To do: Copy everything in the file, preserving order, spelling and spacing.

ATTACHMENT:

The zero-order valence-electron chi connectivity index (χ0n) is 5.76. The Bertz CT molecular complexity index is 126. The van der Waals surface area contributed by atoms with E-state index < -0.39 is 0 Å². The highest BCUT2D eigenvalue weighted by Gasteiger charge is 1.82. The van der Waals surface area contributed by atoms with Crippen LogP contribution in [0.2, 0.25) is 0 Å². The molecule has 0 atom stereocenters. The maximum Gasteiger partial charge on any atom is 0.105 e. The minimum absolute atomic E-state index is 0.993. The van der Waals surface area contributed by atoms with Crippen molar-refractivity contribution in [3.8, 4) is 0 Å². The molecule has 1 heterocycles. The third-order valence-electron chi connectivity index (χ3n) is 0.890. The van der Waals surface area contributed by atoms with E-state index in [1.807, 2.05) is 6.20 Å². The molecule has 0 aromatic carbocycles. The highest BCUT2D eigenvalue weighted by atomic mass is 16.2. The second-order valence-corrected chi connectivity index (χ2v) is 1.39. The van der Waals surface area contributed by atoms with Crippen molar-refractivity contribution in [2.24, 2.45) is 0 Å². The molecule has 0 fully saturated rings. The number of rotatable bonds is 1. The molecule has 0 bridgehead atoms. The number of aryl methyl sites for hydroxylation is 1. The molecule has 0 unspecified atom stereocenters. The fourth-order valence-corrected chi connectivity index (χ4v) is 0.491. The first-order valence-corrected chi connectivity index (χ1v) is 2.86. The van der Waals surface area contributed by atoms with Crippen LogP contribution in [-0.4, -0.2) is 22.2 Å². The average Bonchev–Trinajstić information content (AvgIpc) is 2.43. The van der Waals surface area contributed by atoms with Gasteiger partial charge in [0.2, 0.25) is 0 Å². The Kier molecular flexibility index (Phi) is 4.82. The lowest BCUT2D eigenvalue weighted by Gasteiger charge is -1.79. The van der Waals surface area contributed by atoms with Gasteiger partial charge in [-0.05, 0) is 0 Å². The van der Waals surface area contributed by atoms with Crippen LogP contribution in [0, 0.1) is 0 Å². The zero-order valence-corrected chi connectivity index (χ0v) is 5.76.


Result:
The zero-order valence-electron chi connectivity index (χ0n) is 5.76. The Bertz CT molecular complexity index is 126. The van der Waals surface area contributed by atoms with E-state index < -0.39 is 0 Å². The highest BCUT2D eigenvalue weighted by Gasteiger charge is 1.82. The van der Waals surface area contributed by atoms with Crippen LogP contribution in [0.2, 0.25) is 0 Å². The molecule has 0 atom stereocenters. The maximum Gasteiger partial charge on any atom is 0.105 e. The minimum absolute atomic E-state index is 0.993. The van der Waals surface area contributed by atoms with Crippen molar-refractivity contribution in [3.8, 4) is 0 Å². The molecule has 1 heterocycles. The third-order valence-electron chi connectivity index (χ3n) is 0.890. The van der Waals surface area contributed by atoms with E-state index in [1.807, 2.05) is 6.20 Å². The molecule has 0 aromatic carbocycles. The highest BCUT2D eigenvalue weighted by atomic mass is 16.2. The second-order valence-corrected chi connectivity index (χ2v) is 1.39. The van der Waals surface area contributed by atoms with Crippen molar-refractivity contribution in [2.24, 2.45) is 0 Å². The molecule has 0 fully saturated rings. The number of rotatable bonds is 1. The molecule has 0 bridgehead atoms. The number of aryl methyl sites for hydroxylation is 1. The molecule has 0 unspecified atom stereocenters. The fourth-order valence-corrected chi connectivity index (χ4v) is 0.491. The first-order valence-corrected chi connectivity index (χ1v) is 2.86. The van der Waals surface area contributed by atoms with Crippen LogP contribution in [-0.4, -0.2) is 22.2 Å². The average Bonchev–Trinajstić information content (AvgIpc) is 2.43. The van der Waals surface area contributed by atoms with Gasteiger partial charge in [0.2, 0.25) is 0 Å². The Kier molecular flexibility index (Phi) is 4.82. The lowest BCUT2D eigenvalue weighted by Gasteiger charge is -1.79. The van der Waals surface area contributed by atoms with Gasteiger partial charge in [-0.05, 0) is 0 Å². The van der Waals surface area contributed by atoms with Crippen LogP contribution in [0, 0.1) is 0 Å². The zero-order valence-corrected chi connectivity index (χ0v) is 5.76.